Stober Defeats Ncmc Sick Leave Abuse Charges
October 1997 Legal Update
By: Louis D. Stober, Jr., Esq.
CSEA REGIONAL ATTORNEY
STOBER DEFEATS NCMC SICK LEAVE ABUSE CHARGES
In a recent decision interpreting the County’s ability to discipline employee’s for sick leave abuse, guidelines have been issued for all County employees to remember. The case was handled by David Sullivan of my office and involved a ten day suspension without pay for alleged sick leave abuse.
The County felt justified in suspending the employee because he had taken 11 sick days in six months and had a “pattern” of using sick leave in conjunction with days off. Our counter-argument was:
- The employee was too ill to report to work each day charged;
- almost all the days charged which were next to days off were quarter days taken in the mornings. If the employee was link sick days with regular days off, he would take the entire day off, not just one quarter of a day;
- the County did not adhere to Section 42-8.2 of the CBA which allows the County, after 7 sick days, to require an employee to bring a doctor’s note certifying to the nature of the employee’s illness, that the employee may return to work and perform his/her normal duties, etc. If no doctor was in attendance, the employee may be required to state in writing the nature of the employee’s sickness and the department head may require the employee to submit to a medical examination by a doctor designated by the department. In this case, the County conceded it never asked for a note nor did it order the employee to be examined.
In sustaining the grievance and ordering the County to make the employee whole, the Arbitrator held:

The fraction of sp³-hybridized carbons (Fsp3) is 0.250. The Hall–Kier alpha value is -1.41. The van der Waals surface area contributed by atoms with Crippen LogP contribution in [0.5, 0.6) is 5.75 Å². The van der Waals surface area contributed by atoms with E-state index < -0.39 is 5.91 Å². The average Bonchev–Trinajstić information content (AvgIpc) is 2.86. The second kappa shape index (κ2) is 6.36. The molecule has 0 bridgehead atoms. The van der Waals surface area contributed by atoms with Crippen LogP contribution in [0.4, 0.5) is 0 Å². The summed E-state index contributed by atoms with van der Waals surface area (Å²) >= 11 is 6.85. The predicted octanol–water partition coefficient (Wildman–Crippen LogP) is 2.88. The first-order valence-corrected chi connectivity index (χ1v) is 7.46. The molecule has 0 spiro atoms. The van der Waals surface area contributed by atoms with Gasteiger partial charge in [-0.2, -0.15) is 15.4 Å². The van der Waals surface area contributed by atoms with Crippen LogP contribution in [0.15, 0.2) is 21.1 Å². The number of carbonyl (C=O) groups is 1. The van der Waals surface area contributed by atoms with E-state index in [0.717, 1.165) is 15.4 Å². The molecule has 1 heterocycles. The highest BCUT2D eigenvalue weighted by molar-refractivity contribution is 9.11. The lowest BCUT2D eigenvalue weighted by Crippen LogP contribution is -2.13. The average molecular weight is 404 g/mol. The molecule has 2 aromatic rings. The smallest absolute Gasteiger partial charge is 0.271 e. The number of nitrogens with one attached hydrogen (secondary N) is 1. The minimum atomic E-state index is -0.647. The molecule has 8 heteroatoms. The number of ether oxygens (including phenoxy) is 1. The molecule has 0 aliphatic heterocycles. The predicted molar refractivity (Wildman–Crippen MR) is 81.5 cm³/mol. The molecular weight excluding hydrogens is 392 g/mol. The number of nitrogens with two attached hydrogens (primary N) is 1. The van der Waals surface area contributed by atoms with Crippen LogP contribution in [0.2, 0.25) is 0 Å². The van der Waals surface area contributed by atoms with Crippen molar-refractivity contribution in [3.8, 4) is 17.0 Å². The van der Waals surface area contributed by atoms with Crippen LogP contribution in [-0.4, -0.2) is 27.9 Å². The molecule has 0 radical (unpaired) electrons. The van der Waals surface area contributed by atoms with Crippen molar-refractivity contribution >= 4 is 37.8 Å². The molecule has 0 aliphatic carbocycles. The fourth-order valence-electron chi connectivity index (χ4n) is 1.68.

“An employee is expected to report to work on a regular basis. He or she must maintain an acceptable attendance record … I have reviewed the testimony … and the records for the period … they indicate that [the employee] was examined at the NCMC [for three dates] … In addition, a doctor’s certificate … states that [the employee] was unable to work [for two additional dates] … I am persuaded that they constitute valid sick leave, and are therefore, not to be considered an abuse of sick leave …
I agree with the Union in its scenario that if an employee was to utilize sick leave in conjunction with a day off, he or she would not report late that day. Instead, the employee would take the entire day off. The County’s conclusion that these dates were an abuse of sick leave is not supported by any evidence.
In addition, if the County did believe that [the employee] was utilizing excess sick leave, it has several options under Section 42-8.2 of the Collective Bargaining Agreement … There is no obligation upon the County to request this certification. However, if the County is questioning the validity of an employee’s sick leave absences, then this language provided the County with various opportunities whereby the employee is required to then adequately support his or her absences. The County cannot ignore Section 42-8.2 and then suspend an employee for abuse of sick leave.” (emphasis added).
Remember, if you are accused of sick leave abuse, your best defense is medical documentation substantiating your illnesses. However, the County must also meet its obligations under Section 42-8.2 to require documentation or an examination if it is questioning your sick leave use. You have the right to challenge any discipline for sick leave abuse if you believe it was based on unfounded allegations against you.